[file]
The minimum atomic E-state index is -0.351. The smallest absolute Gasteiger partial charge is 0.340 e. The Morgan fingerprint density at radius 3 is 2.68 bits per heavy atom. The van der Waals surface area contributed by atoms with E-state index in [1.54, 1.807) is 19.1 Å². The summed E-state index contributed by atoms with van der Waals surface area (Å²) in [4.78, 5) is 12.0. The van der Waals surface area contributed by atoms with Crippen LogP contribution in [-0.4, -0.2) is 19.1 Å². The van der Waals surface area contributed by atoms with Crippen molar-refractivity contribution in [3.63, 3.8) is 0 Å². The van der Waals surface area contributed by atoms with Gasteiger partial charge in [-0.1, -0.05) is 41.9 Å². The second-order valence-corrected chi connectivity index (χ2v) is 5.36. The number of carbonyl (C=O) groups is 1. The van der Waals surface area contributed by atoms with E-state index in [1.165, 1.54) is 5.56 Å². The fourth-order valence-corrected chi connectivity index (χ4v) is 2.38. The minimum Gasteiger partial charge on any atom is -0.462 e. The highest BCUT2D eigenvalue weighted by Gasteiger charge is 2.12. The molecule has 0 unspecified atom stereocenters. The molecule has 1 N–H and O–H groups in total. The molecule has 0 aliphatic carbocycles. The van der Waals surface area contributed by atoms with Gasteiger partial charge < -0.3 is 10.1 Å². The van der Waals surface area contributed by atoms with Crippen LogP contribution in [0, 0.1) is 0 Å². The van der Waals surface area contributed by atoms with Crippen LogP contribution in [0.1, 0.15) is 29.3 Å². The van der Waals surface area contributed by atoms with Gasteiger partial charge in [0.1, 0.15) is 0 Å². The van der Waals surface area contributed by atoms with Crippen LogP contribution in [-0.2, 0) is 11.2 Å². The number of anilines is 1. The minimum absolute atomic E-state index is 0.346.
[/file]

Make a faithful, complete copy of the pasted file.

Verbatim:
The minimum atomic E-state index is -0.351. The smallest absolute Gasteiger partial charge is 0.340 e. The Morgan fingerprint density at radius 3 is 2.68 bits per heavy atom. The van der Waals surface area contributed by atoms with E-state index in [1.54, 1.807) is 19.1 Å². The summed E-state index contributed by atoms with van der Waals surface area (Å²) in [4.78, 5) is 12.0. The van der Waals surface area contributed by atoms with Crippen LogP contribution in [-0.4, -0.2) is 19.1 Å². The van der Waals surface area contributed by atoms with Crippen molar-refractivity contribution in [3.63, 3.8) is 0 Å². The van der Waals surface area contributed by atoms with Gasteiger partial charge in [-0.1, -0.05) is 41.9 Å². The second-order valence-corrected chi connectivity index (χ2v) is 5.36. The number of carbonyl (C=O) groups is 1. The van der Waals surface area contributed by atoms with E-state index in [1.165, 1.54) is 5.56 Å². The fourth-order valence-corrected chi connectivity index (χ4v) is 2.38. The minimum Gasteiger partial charge on any atom is -0.462 e. The highest BCUT2D eigenvalue weighted by Gasteiger charge is 2.12. The molecule has 0 unspecified atom stereocenters. The molecule has 1 N–H and O–H groups in total. The molecule has 0 aliphatic carbocycles. The van der Waals surface area contributed by atoms with Gasteiger partial charge < -0.3 is 10.1 Å². The van der Waals surface area contributed by atoms with Crippen LogP contribution in [0, 0.1) is 0 Å². The van der Waals surface area contributed by atoms with Crippen LogP contribution in [0.1, 0.15) is 29.3 Å². The van der Waals surface area contributed by atoms with Gasteiger partial charge in [0.1, 0.15) is 0 Å². The van der Waals surface area contributed by atoms with Crippen LogP contribution in [-0.2, 0) is 11.2 Å². The number of anilines is 1. The minimum absolute atomic E-state index is 0.346.